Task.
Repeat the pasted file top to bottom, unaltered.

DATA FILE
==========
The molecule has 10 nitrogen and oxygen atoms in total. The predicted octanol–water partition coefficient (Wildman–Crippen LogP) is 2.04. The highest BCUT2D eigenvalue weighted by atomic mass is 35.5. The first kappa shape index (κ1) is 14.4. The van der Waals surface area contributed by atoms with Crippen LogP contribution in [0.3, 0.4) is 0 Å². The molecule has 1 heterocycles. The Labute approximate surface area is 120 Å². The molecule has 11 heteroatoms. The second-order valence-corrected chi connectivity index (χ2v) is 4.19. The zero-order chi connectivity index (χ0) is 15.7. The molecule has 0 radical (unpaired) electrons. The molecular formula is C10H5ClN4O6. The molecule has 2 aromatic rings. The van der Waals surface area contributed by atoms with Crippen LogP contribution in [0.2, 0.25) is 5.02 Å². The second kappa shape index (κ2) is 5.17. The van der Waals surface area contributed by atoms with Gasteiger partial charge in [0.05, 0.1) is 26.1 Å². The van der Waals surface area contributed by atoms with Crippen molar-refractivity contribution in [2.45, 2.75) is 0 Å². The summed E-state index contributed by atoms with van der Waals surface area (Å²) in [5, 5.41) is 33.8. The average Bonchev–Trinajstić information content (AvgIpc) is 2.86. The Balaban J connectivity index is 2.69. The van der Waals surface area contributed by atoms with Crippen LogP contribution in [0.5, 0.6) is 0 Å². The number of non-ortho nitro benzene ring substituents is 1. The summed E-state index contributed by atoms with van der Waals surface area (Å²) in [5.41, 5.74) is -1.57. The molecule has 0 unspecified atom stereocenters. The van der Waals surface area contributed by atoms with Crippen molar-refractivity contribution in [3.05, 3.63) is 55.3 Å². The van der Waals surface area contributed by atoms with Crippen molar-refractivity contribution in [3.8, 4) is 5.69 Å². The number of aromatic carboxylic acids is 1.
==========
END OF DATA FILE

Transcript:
The molecule has 10 nitrogen and oxygen atoms in total. The predicted octanol–water partition coefficient (Wildman–Crippen LogP) is 2.04. The highest BCUT2D eigenvalue weighted by atomic mass is 35.5. The first kappa shape index (κ1) is 14.4. The van der Waals surface area contributed by atoms with Crippen LogP contribution in [0.3, 0.4) is 0 Å². The molecule has 1 heterocycles. The Labute approximate surface area is 120 Å². The molecule has 11 heteroatoms. The second-order valence-corrected chi connectivity index (χ2v) is 4.19. The zero-order chi connectivity index (χ0) is 15.7. The molecule has 0 radical (unpaired) electrons. The molecular formula is C10H5ClN4O6. The molecule has 2 aromatic rings. The van der Waals surface area contributed by atoms with Crippen LogP contribution in [0.2, 0.25) is 5.02 Å². The second kappa shape index (κ2) is 5.17. The van der Waals surface area contributed by atoms with Gasteiger partial charge in [0.05, 0.1) is 26.1 Å². The van der Waals surface area contributed by atoms with Crippen molar-refractivity contribution in [2.45, 2.75) is 0 Å². The summed E-state index contributed by atoms with van der Waals surface area (Å²) in [5, 5.41) is 33.8. The average Bonchev–Trinajstić information content (AvgIpc) is 2.86. The Balaban J connectivity index is 2.69. The van der Waals surface area contributed by atoms with Crippen LogP contribution in [0.5, 0.6) is 0 Å². The number of non-ortho nitro benzene ring substituents is 1. The summed E-state index contributed by atoms with van der Waals surface area (Å²) in [5.41, 5.74) is -1.57. The molecule has 0 unspecified atom stereocenters. The van der Waals surface area contributed by atoms with Crippen molar-refractivity contribution in [3.05, 3.63) is 55.3 Å². The van der Waals surface area contributed by atoms with Crippen molar-refractivity contribution in [3.8, 4) is 5.69 Å². The number of aromatic carboxylic acids is 1.